The Scale Doesn't Tell the Whole Story

Updated: Dec 30, 2021

In our culture, we know there can be a lot of focus on how much we weigh; what’s our number on the scale today? Physicians might tell us the number is too high, and isn’t healthy, or social media might tell us it’s too high and we’re not attractive. Using this very narrow metric to define our lives, our health, and our attractiveness, misses a whole host of other factors. Our friends at Well Balanced Nutrition wrote an excellent blog post about how your health is more than just a number on a scale. You can read the full thing here.

How many of you have heard of the BMI (Body Mass Index), or worse, had it used when you go to the doctor? I have. The very important thing about the BMI is that it is literally a ratio measurement; it’s a weight divided by height metric. It has little to no reference with the actual human body itself, but taking a volume and density measurement.

As our friends at Well Balanced Nutrition say:

“This number does not take into account your muscle mass, bone density, or genetic background, all of which have a significant impact on your health.”

That’s right.

Muscle is denser than fat, so the more muscle you have, the denser you’re going to be, and the heavier you’re going to be. Which is perfectly fine. That muscle is useful! It keeps us capable and functional. But there’s no space in the realm of BMI for nuance or complexity.

Everyone should throw BMI out the window, but especially athletes. I remember being a competitive rower in high school. I had practice 6x a week, a running program 4 days a week, and my own strength and conditioning program 2-3 days on top (we can talk about over training in youth athletes later). I was 5’9” and around 170 lbs of bulletproof muscle. I remember going to the physician, giving them my height and weight, and being told I was ‘at the edge’ of being unhealthy. If they’d done a body composition reading on me, they probably would have found that my body fat percentage was in fact lower than it should have been. But they just looked at the number on the scale and arbitrarily decided on my health without asking about my diet, my exercise routine, my sleep, my mental health.

This is your invitation to not do the same!

First of all, throw BMI out the window when tracking any weight. I’ve stacked muscle and weight and dropped clothing sizes (except in the shoulders; I’ve had to size up for the lats).

In fact, BMI was first invented by a Belgian astronomer and mathematician, who was trying to understand population dynamics. He wasn’t even a physician. Alissa Rumsey does a great job of breaking down why the BMI is applicable to most populations. Read more here about the problematics of using BMI to track your health.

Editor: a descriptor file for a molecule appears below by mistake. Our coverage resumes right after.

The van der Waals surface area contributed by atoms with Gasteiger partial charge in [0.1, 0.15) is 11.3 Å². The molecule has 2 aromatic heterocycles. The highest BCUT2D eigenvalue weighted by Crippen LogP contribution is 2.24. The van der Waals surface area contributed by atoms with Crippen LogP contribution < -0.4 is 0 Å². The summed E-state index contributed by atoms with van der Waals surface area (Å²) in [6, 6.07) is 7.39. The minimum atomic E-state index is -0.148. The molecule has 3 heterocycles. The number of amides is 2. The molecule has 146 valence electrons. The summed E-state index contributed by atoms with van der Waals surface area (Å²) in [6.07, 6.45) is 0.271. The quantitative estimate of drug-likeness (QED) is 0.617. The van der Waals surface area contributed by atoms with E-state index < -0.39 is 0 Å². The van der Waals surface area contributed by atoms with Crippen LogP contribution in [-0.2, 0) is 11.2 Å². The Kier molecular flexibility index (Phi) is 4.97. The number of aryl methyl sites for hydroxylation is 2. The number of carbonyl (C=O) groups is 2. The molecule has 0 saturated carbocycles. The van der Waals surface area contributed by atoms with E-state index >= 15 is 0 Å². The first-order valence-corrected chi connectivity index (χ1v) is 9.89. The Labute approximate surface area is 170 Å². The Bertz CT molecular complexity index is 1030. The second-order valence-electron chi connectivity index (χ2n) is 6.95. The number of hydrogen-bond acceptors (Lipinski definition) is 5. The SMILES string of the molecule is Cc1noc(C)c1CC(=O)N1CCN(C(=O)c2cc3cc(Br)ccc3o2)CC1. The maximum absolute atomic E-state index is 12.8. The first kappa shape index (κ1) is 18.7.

Here are some good ideas from our friends at Well Balanced Nutrition about how you can track your health without narrowly focusing on just a number:

How do your clothes fit? Have you found yourself exclusively reaching for the yoga pants, elastic waist, and loose-fitting clothes? That might be a sign that it’s time to pay closer attention to what you are eating and/or drinking. Prior to starting a workout program, you can also take measurements around your arms, waist, hips, and thighs. That way, in case you gain muscle and do not lose weight, you will likely still lose inches.

  1. What are you eating? I know firsthand, how someone has eaten for the last 3 days is how they have “always eaten.“ We humans have terrible memories for the details of what we consumed lately unless there is some means of tracking. That might be an app, paper food journal, or picture journal.

  2. How is your mood? Personally, when I don’t eat well, get insufficient sleep, or less physical activity I feel awful. I’m a little extra irritable, moody, and generally less fun to be around – just ask my boyfriend! Pay attention to your mood and ask yourself “WHY am I feeling the way I feel?” Has something in your routine changed?

  3. How are you sleeping? Sleep is directly impacted by our day-to-day choices. Some people notice they sleep poorly if they eat simple carbohydrates, especially refined sugar, after 7 PM. Others report sleeping poorly if they have too much alcohol to drink or not enough water.

  4. What is your energy level? It could be low due to an extra stressful week, catching up from vacation, or having a sick child at home. Our energy level is all highly impacted by what we eat and how we spend our free time.”

Everyone is in a different place with their weight, their bodies, and their diet. We here at Functional Phyzio support you wherever you are in your journey, but we want to affirm that you are more than just a number, and that your health is so much more complicated and nuanced than what can be captured on a scale.

If you have questions about your weight, your health, or how you can move more and put on muscle, don’t be afraid to give us a call.

If you want help with what you eat, how you eat, and your relationship with food, give our friends at Well Balanced Nutrition a call. We’re both here to support you to live your best life, the way you want to.

Cheers, y’all

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